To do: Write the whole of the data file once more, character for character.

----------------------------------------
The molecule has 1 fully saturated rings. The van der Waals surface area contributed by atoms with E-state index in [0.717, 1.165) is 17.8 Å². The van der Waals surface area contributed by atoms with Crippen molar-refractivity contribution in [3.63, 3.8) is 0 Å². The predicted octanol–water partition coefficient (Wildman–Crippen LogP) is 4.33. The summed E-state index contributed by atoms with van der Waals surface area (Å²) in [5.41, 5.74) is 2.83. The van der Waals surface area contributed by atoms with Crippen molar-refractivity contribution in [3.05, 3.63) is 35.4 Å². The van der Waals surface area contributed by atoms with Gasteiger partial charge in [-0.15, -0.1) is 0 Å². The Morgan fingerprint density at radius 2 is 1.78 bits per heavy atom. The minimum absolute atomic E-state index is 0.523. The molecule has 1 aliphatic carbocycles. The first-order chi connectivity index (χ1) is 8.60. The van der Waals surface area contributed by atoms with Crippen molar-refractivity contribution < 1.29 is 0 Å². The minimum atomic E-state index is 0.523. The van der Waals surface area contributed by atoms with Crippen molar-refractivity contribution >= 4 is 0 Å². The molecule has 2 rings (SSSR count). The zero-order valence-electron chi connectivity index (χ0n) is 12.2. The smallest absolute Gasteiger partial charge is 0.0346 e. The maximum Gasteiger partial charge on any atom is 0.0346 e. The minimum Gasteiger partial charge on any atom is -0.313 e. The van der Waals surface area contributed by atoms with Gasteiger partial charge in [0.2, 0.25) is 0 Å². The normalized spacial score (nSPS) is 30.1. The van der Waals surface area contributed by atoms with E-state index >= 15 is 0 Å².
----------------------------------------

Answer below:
The molecule has 1 fully saturated rings. The van der Waals surface area contributed by atoms with E-state index in [0.717, 1.165) is 17.8 Å². The van der Waals surface area contributed by atoms with Crippen molar-refractivity contribution in [3.63, 3.8) is 0 Å². The predicted octanol–water partition coefficient (Wildman–Crippen LogP) is 4.33. The summed E-state index contributed by atoms with van der Waals surface area (Å²) in [5.41, 5.74) is 2.83. The van der Waals surface area contributed by atoms with Crippen molar-refractivity contribution in [3.05, 3.63) is 35.4 Å². The van der Waals surface area contributed by atoms with Gasteiger partial charge in [-0.15, -0.1) is 0 Å². The Morgan fingerprint density at radius 2 is 1.78 bits per heavy atom. The minimum absolute atomic E-state index is 0.523. The molecule has 1 aliphatic carbocycles. The first-order chi connectivity index (χ1) is 8.60. The van der Waals surface area contributed by atoms with Crippen molar-refractivity contribution < 1.29 is 0 Å². The minimum atomic E-state index is 0.523. The van der Waals surface area contributed by atoms with Crippen molar-refractivity contribution >= 4 is 0 Å². The molecule has 2 rings (SSSR count). The zero-order valence-electron chi connectivity index (χ0n) is 12.2. The smallest absolute Gasteiger partial charge is 0.0346 e. The maximum Gasteiger partial charge on any atom is 0.0346 e. The minimum Gasteiger partial charge on any atom is -0.313 e. The van der Waals surface area contributed by atoms with Gasteiger partial charge in [0.2, 0.25) is 0 Å². The normalized spacial score (nSPS) is 30.1. The van der Waals surface area contributed by atoms with E-state index >= 15 is 0 Å².